History, HerStory, and Islam in Turkey
Atatürk’s Muslim faith led him to pursue equality between men and women
As a free Turkish woman, I acknowledge the movements for political equality, which transformed Western society in the 19th and 20th centuries. However, the modern Turkish women of the democratic Republic of Turkey owe their equality, not to feminist sentiments imported from the West, but to reforms introduced under Mustafa Kemal Atatürk.
Turkish women first exercised the franchise in 1930, but these rights were given to women in 1923, decades before women in Quebec (1941), Japan (1947), Mexico (1947), Belgium (1948), greater Canada (1950), or Australia (1961). Switzerland enjoyed that right, and it was Atatürk who articulated the principle of full political equality for women in his 1934 Vatandaş İçin Medeni Bilgiler, (“Civilian Information for the Citizen”); when he proposed that “women have the right to vote and to be elected; because there are interests that women must defend, and because there are social duties that women must perform.” In light of this, 18 women were elected to the Turkish parliament in the elections of 1935.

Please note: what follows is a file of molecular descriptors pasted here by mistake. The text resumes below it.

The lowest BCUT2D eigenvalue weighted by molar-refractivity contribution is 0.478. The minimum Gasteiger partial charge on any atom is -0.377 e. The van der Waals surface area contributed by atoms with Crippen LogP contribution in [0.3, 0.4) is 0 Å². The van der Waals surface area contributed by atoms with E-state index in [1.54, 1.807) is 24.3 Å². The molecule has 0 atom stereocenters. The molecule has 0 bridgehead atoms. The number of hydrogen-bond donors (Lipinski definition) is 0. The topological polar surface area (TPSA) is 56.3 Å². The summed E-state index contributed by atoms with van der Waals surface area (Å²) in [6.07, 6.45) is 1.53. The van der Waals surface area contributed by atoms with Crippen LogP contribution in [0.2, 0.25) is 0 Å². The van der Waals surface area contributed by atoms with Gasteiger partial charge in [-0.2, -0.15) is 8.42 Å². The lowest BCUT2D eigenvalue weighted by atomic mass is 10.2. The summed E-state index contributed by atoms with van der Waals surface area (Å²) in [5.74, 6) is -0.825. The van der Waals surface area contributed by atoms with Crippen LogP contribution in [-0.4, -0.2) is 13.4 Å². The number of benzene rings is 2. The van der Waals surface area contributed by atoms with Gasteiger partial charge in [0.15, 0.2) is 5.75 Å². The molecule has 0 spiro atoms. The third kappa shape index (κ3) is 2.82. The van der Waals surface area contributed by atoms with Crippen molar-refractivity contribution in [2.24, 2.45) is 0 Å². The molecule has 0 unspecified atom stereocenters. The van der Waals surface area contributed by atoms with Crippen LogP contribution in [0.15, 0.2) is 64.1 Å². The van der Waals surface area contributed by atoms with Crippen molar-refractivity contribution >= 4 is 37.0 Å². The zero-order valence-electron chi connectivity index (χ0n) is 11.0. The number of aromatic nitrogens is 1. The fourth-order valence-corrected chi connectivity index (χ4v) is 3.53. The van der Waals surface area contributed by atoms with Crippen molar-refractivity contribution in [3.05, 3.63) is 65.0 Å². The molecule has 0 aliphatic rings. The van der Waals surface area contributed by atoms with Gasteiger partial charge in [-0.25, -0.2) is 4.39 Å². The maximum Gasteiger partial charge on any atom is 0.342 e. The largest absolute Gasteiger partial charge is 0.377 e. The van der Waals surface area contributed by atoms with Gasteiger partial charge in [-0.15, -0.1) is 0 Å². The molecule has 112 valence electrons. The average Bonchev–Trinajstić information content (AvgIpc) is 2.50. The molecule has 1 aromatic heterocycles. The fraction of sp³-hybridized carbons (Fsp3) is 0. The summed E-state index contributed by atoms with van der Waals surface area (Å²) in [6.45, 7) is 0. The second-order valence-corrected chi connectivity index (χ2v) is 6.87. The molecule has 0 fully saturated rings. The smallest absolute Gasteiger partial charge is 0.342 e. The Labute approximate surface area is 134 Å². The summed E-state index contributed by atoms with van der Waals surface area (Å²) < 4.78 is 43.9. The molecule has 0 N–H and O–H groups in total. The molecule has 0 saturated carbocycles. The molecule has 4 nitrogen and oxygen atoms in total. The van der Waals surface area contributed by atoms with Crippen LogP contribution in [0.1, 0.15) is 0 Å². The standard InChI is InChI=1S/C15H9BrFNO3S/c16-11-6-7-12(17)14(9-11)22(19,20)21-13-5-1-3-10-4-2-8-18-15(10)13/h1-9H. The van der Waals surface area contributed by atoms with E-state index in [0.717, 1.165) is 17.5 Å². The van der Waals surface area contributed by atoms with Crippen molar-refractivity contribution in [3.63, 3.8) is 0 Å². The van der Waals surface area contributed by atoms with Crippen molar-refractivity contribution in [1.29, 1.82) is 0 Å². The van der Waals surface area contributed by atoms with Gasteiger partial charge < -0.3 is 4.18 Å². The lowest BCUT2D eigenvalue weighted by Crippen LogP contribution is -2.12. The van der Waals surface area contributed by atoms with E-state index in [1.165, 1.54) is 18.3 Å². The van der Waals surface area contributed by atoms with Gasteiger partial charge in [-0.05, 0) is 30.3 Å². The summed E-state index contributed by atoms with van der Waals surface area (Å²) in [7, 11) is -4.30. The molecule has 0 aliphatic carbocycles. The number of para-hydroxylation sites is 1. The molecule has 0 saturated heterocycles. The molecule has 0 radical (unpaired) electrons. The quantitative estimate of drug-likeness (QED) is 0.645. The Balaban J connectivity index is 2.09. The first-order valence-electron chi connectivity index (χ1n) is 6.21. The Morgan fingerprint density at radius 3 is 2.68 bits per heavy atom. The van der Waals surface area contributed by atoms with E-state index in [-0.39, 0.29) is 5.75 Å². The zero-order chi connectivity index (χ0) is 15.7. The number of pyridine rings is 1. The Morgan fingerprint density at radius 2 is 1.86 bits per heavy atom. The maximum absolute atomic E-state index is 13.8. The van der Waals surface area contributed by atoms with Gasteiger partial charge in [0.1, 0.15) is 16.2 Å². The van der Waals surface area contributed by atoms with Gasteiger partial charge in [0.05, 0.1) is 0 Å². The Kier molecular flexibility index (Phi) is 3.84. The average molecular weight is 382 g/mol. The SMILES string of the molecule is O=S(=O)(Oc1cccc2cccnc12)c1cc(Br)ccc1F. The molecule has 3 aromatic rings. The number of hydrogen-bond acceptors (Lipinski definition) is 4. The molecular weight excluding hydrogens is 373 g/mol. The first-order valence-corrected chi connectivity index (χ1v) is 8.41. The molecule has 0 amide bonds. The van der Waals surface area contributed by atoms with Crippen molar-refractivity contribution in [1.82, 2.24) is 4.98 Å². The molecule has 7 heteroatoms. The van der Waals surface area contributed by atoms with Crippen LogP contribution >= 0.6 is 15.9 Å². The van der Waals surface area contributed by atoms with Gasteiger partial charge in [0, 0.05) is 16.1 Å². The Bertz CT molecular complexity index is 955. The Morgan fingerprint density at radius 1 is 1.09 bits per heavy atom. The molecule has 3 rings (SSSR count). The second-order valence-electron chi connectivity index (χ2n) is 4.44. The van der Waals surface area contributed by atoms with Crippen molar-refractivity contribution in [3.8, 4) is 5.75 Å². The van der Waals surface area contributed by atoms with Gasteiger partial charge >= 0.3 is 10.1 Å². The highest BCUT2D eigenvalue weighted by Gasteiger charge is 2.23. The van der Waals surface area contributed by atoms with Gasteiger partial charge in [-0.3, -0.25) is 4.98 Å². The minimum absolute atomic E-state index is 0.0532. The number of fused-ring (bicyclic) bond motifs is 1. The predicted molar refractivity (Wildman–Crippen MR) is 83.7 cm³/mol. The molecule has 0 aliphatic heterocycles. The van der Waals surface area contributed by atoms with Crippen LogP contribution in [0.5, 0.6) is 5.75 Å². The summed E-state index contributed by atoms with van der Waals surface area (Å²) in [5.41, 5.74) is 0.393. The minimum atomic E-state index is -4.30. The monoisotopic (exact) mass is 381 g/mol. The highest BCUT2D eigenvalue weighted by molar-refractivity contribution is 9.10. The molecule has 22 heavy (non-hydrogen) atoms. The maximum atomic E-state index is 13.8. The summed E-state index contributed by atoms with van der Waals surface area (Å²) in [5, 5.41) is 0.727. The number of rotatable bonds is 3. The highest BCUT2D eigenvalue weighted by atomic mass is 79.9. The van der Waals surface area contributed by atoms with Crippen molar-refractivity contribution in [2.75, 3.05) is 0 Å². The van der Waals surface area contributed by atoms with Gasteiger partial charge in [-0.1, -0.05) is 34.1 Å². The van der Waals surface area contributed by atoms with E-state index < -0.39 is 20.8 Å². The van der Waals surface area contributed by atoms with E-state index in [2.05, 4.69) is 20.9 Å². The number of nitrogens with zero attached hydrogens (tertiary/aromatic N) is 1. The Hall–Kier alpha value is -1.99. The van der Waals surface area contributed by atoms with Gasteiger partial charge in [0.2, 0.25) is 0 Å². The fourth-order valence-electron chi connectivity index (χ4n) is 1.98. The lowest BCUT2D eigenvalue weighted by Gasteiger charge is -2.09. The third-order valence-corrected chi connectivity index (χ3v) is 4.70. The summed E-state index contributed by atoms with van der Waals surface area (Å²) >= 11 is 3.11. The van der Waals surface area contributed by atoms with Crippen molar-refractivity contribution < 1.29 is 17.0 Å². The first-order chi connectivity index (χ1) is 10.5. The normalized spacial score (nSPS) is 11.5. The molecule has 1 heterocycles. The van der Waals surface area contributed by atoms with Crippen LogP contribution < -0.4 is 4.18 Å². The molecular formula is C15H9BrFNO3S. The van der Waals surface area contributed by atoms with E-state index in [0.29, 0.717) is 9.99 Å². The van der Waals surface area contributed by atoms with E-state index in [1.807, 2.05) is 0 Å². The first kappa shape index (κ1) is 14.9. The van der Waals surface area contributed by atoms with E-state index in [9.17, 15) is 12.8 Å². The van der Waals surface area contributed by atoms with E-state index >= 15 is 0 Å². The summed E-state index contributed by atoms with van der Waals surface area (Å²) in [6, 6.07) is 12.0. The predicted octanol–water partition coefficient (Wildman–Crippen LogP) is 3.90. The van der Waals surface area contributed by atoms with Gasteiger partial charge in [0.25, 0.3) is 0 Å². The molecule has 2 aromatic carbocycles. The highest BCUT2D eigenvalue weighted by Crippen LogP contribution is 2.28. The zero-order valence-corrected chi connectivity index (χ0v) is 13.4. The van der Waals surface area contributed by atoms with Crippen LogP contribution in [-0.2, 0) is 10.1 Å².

But where did Ataturk get his idea of equality between men and women? Contrary to the popular belief found in Arab and Western societies, Ataturk was a sincere and devout Muslim. He openly declared that he followed our Prophet and called on all societies to follow Islam, not backwards traditions. “The Muslims of the whole world must follow the path shown by Mohammad (pbuh), the last Prophet of Allah, and fully obey all his commands. All Muslims must take him as a role model and act like him; they must obey all the commandments of Islam because only in this way can people be happy and regenerated.” Ataturk’s reforms were rooted in Islam; therefore, as a Turkish citizen, I credit my own political self-determination, not to Western feminism, but to Islam.
Contrary to the popular belief found in Arab and Western societies, Ataturk was a sincere and devout Muslim. He openly declared that he followed our Prophet and called on all societies to follow Islam, not backwards traditionsCeylan Ozbudak
Even though it started as a benign movement to bring women more rights, Western feminism and egalitarianism has been hijacked by its cousin- European socialism, and is being used to extinguish the concept of gender entirely. Although they love to talk about gender “empowerment,” the neo-feminists actually emulate the socialist concept of “equality” which is an empty envelope with ornamented promises.
Contemporary Western egalitarian feminism extracts a heavy price for what it promises, and that is a generic sameness, which coerces women to become quasi-masculine and ordinary beings, stripped from their maintenance and feminine souls in exchange for the right to be counted. These neo-feminist movements actually degrade women rather than empowering them.